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Old 01-10-2008, 02:04 AM
ISHWAR RATTAN
 
Default Perl realted question..

Is there a way to place the last line read
when reading from a file? My suspicion is there
is no such thing but i do want to confirm..

-ishwar


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Old 01-10-2008, 03:17 AM
"Chris Howie"
 
Default Perl realted question..

On Jan 9, 2008 10:04 PM, ISHWAR RATTAN <rattan@cps.cmich.edu> wrote:

Is there a way to place the last line read
when reading from a file? My suspicion is there
is no such thing but i do want to confirm..

What do you mean by "place?"

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Chris Howie
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http://en.wikipedia.org/wiki/User:Crazycomputers
 
Old 01-10-2008, 04:45 AM
Sam
 
Default Perl realted question..

if i read you correctly, you can read the file into an array and use pop, which will return the last element read.Or you could use @array[-1]



On 1/9/08,
Chris Howie <cdhowie@gmail.com> wrote:
On Jan 9, 2008 10:04 PM, ISHWAR RATTAN <rattan@cps.cmich.edu> wrote:


Is there a way to place the last line read
when reading from a file? My suspicion is there
is no such thing but i do want to confirm..

What do you mean by "place?"


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Chris Howie
http://www.chrishowie.com

http://en.wikipedia.org/wiki/User:Crazycomputers
 
Old 01-10-2008, 05:34 AM
Dave Sherohman
 
Default Perl realted question..

On Wed, Jan 09, 2008 at 09:45:15PM -0800, Sam wrote:
> if i read you correctly, you can read the file into an array and use pop,
> which will return the last element read.Or you could use @array[-1]

That's rather wasteful of memory, which becomes a concern with larger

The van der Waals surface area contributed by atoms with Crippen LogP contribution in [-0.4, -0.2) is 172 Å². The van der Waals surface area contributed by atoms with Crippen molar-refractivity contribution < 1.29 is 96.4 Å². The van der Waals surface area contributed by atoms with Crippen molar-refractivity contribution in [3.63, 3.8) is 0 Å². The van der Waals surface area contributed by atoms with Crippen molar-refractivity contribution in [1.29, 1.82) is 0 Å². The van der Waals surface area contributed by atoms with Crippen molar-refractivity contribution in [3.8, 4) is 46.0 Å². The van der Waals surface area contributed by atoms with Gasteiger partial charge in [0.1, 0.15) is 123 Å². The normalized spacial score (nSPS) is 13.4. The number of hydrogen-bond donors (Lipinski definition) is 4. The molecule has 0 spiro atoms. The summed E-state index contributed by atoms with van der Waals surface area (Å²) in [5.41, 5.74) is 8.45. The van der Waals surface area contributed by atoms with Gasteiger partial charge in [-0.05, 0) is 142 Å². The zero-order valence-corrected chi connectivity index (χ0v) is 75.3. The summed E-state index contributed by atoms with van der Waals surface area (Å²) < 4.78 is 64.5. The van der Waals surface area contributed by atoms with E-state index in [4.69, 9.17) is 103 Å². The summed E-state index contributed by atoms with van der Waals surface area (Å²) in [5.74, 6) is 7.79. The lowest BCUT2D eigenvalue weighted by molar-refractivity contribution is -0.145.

files. If the objective is indeed to get the last line in the file,
then you only need a scalar to stick each line into and its final stored
value will be the last line:

#!/usr/bin/perl

use strict;
use warnings;

my $last;

while (<>) {
$last = $_;
chomp $last;
}
print $last, "
";

Of course, if this is being done as a standalone operation, then just
using `tail -1 filename` on the command line would definitely be easier
and probably more efficient.


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Old 01-10-2008, 09:03 PM
Scott Gifford
 
Default Perl realted question..

Dave Sherohman <dave@sherohman.org> writes:

> On Wed, Jan 09, 2008 at 09:45:15PM -0800, Sam wrote:
>> if i read you correctly, you can read the file into an array and use pop,
>> which will return the last element read.Or you could use @array[-1]
>
> That's rather wasteful of memory, which becomes a concern with larger
> files. If the objective is indeed to get the last line in the file,
> then you only need a scalar to stick each line into and its final stored
> value will be the last line:

Or use File::ReadBackwards, which will generally do this in a much
more efficient way. It's in Debian package libfile-readbackwards-perl.

----Scott.


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Old 01-10-2008, 09:47 PM
Ken Irving
 
Default Perl realted question..